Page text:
Saturday morning is a work morning, but a recent one was special. I had my buddy (three-year-old son) accompany me. We went to Bunnings Warehouse to pick up some used storage pallets.
I entered the Trade area, parked the car and trailer ensemble and took my buddy in to be directed. A helpful young man led me and my buddy out to the area they keep the pallets, showing me the ones I could have and the ones I couldn’t have.
Great. All clear. Time to get to work and load the trailer. I loaded six good ones on the trailer and tied the load down. On driving out of the Yard the older guy on the gate stopped me and inspected my load.
“Ah, we’ve got a problem here, mate. Let me check, but I think you can’t take the Swan Cement ones — that’s four of the six.”
I was inwardly seething as I was operating on instruction from the younger guy. Anticipating that I’d have to unload and reload I had to tell myself to regain my composure. The younger man was already walking up toward me when my pride arose, and, without saying much at all, let him know I was pretty unimpressed at the run around. I reversed the trailer back to the storage pallet area, and the younger guy was guiding me, which had a negative effect on my reversing, so I said I’d be okay. At this point, as I was still reversing, my buddy in the back said, “Stop being angry, Dad.” I thought I’d managed to keep a lid on my emotions, but in truth my buddy, the younger guy and older guy could all tell I was cheesed off.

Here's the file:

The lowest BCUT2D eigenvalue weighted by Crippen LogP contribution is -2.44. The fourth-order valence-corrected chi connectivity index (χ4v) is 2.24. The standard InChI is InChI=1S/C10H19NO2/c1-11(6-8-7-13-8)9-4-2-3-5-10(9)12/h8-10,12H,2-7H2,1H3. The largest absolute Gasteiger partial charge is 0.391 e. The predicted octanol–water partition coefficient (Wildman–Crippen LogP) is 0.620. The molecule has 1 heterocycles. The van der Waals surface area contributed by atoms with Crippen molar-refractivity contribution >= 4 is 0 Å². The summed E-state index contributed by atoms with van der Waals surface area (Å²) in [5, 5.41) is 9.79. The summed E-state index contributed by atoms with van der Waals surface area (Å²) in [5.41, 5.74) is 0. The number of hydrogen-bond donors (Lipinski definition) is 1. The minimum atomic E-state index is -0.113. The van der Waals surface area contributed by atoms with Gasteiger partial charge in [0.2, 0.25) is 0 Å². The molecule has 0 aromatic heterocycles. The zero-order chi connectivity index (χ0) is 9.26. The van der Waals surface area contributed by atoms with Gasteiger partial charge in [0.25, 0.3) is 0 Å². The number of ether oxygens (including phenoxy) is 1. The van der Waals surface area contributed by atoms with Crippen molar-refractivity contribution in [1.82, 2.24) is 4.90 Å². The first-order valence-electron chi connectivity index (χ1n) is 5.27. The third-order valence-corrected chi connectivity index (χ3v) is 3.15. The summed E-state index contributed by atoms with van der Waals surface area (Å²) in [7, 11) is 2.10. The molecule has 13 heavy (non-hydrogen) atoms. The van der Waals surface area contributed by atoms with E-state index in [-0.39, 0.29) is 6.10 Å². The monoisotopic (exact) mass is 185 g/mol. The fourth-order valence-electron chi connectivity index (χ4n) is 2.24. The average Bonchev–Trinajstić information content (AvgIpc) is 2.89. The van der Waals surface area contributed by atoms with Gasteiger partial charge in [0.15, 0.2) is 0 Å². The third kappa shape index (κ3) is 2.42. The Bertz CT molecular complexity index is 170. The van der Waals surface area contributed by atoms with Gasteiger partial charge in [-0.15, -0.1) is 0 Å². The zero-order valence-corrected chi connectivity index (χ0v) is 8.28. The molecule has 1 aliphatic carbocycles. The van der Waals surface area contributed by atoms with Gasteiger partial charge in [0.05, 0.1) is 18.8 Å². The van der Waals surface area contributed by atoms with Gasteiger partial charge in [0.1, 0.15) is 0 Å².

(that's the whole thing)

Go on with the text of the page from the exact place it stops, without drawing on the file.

I untied the pallets and dropped them back, then loaded the permissible ones up and tied them on. As I tied the pallets on the trailer, God reminded me that I was a Christian; that my fruit comes down to my behaviour. No recrimination for my reaction, just a reminder to reconcile the situation.
I repented. I decided to be grateful. I also decided to apologise to both the younger and older guys, and thank them for their help.
“Sorry I didn’t listen clearly enough, or seek clarification,” I said to the younger man, even if it wasn’t my fault. He said, “Can I get you a free hat and shirt for your inconvenience?” The older guy appreciated the apology and my thanking him for just enforcing the rules, and he offered me free timber boards.
I really felt I’d failed God, yet again, until the Lord spoke something so important into and through my spirit.
“You are not meant to be good apart from me, Steve.
You’re no good on your own.”
You’re no good on your own.”
Sometimes, in not being a good Christian, I’m reminded that trying too hard to be a good Christian means I negate the fact that Christ is God’s goodness in me; that without Him I have no goodness in me, as the sum goodness in me is propelled by motives that are other than godly. But when I truly think like Christ, His goodness is imputed through me.
His grace offers us all a freeing reality. Because we cannot be good in and of ourselves, without Him, there’s no pressure from God to try. We’re not fooling Him when we do our good deeds before people who then think we’re good; where God gets no glory.
A better response is our situational surrender in allowing God’s power to work through us in difficult situations. That’s an extraordinary goodness that others sincerely notice; transcending any appearance of human goodness.
Being Christian is accepting we cannot be good without Christ being alive in us through our actions. Being Christian is not about how much we know; it’s about how much we accept grace alone has saved our sinning souls.